No one wants to sit next to a crying baby on a plane — even the parents hate it — but unfortunately it is not something you can control.
There is no box to tick when you book your tickets to ensure you will be seated far away from screaming children — it is all just luck of the draw.
And, as undesirable as the situation might be, many sympathise with the parents because kids cry and there is nothing anyone can do about it.
However, a recent viral video of a child throwing a dramatic, non-stop tantrum on an eight-hour flight has a growing number of people calling for child-free zones to be available on planes, news.com.au reports.
found that just over half of respondents believed that children should be seated in separate sections on planes so as not to disturb the other passengers.
The research found that the majority of people thought there should be a designated section on flights where families with children under 10 should have to sit.
Other people said they would be willing to pay more for a ticket in order to sit in a child-free area.
"Some believe there should be a separate aeroplane cabin for those travelling without children but I will do you one better — there should be an entire AIRLINE that guarantees child-free travel," one Twitter user said.
Another person added: "There are child-free hotels, why not child-free flights?"
But there are other people who disagree with imposing certain sections for children on flights, saying it would be an unfair disadvantage to families.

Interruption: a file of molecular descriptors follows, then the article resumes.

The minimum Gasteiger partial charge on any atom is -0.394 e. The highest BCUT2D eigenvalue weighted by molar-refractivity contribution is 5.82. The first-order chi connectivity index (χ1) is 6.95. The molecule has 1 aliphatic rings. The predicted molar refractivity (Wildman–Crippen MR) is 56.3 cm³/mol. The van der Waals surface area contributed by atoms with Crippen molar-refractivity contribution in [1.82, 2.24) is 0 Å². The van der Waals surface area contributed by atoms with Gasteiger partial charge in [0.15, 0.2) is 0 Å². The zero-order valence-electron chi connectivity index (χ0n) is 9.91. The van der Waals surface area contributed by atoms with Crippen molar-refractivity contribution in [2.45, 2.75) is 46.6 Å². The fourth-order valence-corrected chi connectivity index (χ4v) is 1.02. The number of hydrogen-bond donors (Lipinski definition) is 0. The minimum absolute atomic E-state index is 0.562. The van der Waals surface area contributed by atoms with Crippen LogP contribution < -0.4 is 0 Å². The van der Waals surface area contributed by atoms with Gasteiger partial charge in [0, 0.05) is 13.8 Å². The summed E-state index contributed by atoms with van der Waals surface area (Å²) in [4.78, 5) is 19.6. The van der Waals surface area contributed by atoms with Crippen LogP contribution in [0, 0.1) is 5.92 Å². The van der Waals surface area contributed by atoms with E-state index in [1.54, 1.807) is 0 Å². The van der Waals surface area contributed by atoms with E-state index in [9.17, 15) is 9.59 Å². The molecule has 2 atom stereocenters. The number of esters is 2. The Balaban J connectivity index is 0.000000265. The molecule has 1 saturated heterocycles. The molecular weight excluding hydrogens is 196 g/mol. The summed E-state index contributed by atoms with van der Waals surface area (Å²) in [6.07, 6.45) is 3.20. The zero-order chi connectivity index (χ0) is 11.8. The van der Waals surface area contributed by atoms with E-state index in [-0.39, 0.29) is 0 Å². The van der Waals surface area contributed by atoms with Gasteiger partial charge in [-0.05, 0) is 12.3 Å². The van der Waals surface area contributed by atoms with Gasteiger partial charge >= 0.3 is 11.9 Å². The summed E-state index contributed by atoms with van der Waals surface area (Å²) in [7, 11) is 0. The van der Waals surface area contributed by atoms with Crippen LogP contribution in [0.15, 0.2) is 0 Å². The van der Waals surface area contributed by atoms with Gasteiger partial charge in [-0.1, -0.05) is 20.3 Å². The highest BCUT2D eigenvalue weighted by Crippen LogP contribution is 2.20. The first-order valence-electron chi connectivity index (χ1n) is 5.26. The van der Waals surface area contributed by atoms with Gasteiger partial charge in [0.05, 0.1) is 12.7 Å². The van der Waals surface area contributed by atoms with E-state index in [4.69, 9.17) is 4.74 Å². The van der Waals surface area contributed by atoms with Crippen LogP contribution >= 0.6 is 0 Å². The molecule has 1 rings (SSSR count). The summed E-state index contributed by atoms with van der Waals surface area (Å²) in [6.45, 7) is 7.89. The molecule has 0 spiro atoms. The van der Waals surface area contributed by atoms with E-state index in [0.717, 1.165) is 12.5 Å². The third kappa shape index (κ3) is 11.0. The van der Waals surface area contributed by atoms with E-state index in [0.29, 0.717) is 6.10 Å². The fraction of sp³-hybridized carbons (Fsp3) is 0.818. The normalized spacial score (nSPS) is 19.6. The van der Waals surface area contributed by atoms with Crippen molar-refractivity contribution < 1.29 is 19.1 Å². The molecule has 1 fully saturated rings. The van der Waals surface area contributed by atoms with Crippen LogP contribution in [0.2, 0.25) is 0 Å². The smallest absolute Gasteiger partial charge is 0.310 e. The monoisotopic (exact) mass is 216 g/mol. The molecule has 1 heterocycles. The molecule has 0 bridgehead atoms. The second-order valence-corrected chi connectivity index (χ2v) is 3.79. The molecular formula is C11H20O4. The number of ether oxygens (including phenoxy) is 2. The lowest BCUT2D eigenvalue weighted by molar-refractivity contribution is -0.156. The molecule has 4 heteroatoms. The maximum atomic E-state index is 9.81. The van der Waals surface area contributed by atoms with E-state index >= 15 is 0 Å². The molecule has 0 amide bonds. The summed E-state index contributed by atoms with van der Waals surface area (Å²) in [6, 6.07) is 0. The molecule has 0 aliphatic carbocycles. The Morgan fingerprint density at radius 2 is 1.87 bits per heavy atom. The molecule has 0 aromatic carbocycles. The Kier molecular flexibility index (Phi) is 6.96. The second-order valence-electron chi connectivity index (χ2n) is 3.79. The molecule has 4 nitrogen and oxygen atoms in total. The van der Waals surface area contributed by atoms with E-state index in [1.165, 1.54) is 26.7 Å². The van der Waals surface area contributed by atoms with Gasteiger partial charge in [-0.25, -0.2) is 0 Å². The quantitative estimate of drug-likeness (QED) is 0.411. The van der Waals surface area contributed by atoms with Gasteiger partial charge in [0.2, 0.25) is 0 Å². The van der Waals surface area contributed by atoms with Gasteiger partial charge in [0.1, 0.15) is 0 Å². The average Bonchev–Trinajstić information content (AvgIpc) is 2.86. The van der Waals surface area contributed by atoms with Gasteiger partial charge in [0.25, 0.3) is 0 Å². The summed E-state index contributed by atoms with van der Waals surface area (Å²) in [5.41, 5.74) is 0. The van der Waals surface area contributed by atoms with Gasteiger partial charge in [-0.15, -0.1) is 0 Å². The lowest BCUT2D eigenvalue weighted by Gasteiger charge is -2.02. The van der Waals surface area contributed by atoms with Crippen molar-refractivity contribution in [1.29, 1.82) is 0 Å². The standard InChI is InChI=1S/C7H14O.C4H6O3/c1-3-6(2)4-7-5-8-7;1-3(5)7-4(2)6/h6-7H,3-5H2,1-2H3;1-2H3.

"Children and their parents have just as much right to travel without restriction. If you generalise all children as brats then you have problems. This is unfortunate," a Twitter user wrote.
There are several airlines that have already responded to this increasing call for childless flights, with Indian airline IndiGo introducing "child-free zones" to some of its flights.
But international airlines have yet to cash in on the growing demand for kid-free travel options, with Tracey Stewart from Airfarewatchdog attributing the outrage it would cause as the main deterrent.
"It's probably hard for parents to be super objective for this stuff. Whenever this comes up, people get so upset about it," she told Business Insider.
"It would be great if an American carrier would give it a shot, but I would be surprised if anyone takes it on."